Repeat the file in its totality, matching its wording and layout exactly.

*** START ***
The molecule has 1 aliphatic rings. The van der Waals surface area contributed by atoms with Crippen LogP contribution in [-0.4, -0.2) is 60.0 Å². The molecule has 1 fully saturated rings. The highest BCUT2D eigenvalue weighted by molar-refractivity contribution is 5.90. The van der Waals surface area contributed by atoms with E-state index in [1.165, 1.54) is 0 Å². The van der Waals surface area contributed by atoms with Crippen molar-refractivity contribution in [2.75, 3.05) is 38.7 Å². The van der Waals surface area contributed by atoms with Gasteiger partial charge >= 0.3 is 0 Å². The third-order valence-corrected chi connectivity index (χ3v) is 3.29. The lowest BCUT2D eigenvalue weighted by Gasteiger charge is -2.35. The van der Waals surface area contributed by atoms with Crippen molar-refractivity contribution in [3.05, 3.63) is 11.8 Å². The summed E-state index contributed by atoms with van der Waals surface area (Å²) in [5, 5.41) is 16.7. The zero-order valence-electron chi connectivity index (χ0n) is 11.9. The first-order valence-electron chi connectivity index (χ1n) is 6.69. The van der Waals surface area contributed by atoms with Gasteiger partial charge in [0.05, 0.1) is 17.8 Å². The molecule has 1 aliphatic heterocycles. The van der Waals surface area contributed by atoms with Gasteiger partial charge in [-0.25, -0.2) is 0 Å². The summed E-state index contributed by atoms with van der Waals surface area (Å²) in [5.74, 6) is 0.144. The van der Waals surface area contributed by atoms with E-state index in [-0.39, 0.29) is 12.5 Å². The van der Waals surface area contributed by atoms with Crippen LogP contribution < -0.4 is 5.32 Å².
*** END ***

The molecule has 1 aliphatic rings. The van der Waals surface area contributed by atoms with Crippen LogP contribution in [-0.4, -0.2) is 60.0 Å². The molecule has 1 fully saturated rings. The highest BCUT2D eigenvalue weighted by molar-refractivity contribution is 5.90. The van der Waals surface area contributed by atoms with E-state index in [1.165, 1.54) is 0 Å². The van der Waals surface area contributed by atoms with Crippen molar-refractivity contribution in [2.75, 3.05) is 38.7 Å². The van der Waals surface area contributed by atoms with Gasteiger partial charge >= 0.3 is 0 Å². The third-order valence-corrected chi connectivity index (χ3v) is 3.29. The lowest BCUT2D eigenvalue weighted by Gasteiger charge is -2.35. The van der Waals surface area contributed by atoms with Crippen molar-refractivity contribution in [3.05, 3.63) is 11.8 Å². The summed E-state index contributed by atoms with van der Waals surface area (Å²) in [5, 5.41) is 16.7. The zero-order valence-electron chi connectivity index (χ0n) is 11.9. The first-order valence-electron chi connectivity index (χ1n) is 6.69. The van der Waals surface area contributed by atoms with Gasteiger partial charge in [0.05, 0.1) is 17.8 Å². The molecule has 1 aliphatic heterocycles. The van der Waals surface area contributed by atoms with Gasteiger partial charge in [-0.25, -0.2) is 0 Å². The summed E-state index contributed by atoms with van der Waals surface area (Å²) in [5.74, 6) is 0.144. The van der Waals surface area contributed by atoms with E-state index in [-0.39, 0.29) is 12.5 Å². The van der Waals surface area contributed by atoms with Crippen LogP contribution < -0.4 is 5.32 Å².